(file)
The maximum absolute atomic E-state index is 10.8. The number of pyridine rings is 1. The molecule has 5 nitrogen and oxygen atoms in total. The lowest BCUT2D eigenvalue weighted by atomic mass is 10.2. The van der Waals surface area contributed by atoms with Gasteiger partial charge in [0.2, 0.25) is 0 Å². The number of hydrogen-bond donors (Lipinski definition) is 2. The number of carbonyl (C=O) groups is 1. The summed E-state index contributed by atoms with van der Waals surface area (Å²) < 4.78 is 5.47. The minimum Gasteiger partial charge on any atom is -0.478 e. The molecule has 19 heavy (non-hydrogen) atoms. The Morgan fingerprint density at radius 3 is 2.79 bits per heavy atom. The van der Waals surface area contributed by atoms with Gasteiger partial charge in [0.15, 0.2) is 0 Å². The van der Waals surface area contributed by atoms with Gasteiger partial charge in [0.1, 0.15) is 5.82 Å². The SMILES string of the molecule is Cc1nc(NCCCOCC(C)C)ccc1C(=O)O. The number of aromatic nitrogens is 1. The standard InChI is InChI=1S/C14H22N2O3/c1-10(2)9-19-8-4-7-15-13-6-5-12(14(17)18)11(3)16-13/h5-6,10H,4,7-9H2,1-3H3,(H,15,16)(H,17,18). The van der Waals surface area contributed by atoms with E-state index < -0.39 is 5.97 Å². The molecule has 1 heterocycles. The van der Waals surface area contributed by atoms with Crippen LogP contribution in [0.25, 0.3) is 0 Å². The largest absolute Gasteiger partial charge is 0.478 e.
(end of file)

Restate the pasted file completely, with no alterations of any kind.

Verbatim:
The maximum absolute atomic E-state index is 10.8. The number of pyridine rings is 1. The molecule has 5 nitrogen and oxygen atoms in total. The lowest BCUT2D eigenvalue weighted by atomic mass is 10.2. The van der Waals surface area contributed by atoms with Gasteiger partial charge in [0.2, 0.25) is 0 Å². The number of hydrogen-bond donors (Lipinski definition) is 2. The number of carbonyl (C=O) groups is 1. The summed E-state index contributed by atoms with van der Waals surface area (Å²) < 4.78 is 5.47. The minimum Gasteiger partial charge on any atom is -0.478 e. The molecule has 19 heavy (non-hydrogen) atoms. The Morgan fingerprint density at radius 3 is 2.79 bits per heavy atom. The van der Waals surface area contributed by atoms with Gasteiger partial charge in [0.15, 0.2) is 0 Å². The van der Waals surface area contributed by atoms with Gasteiger partial charge in [0.1, 0.15) is 5.82 Å². The SMILES string of the molecule is Cc1nc(NCCCOCC(C)C)ccc1C(=O)O. The number of aromatic nitrogens is 1. The standard InChI is InChI=1S/C14H22N2O3/c1-10(2)9-19-8-4-7-15-13-6-5-12(14(17)18)11(3)16-13/h5-6,10H,4,7-9H2,1-3H3,(H,15,16)(H,17,18). The van der Waals surface area contributed by atoms with E-state index < -0.39 is 5.97 Å². The molecule has 1 heterocycles. The van der Waals surface area contributed by atoms with Crippen LogP contribution in [0.25, 0.3) is 0 Å². The largest absolute Gasteiger partial charge is 0.478 e.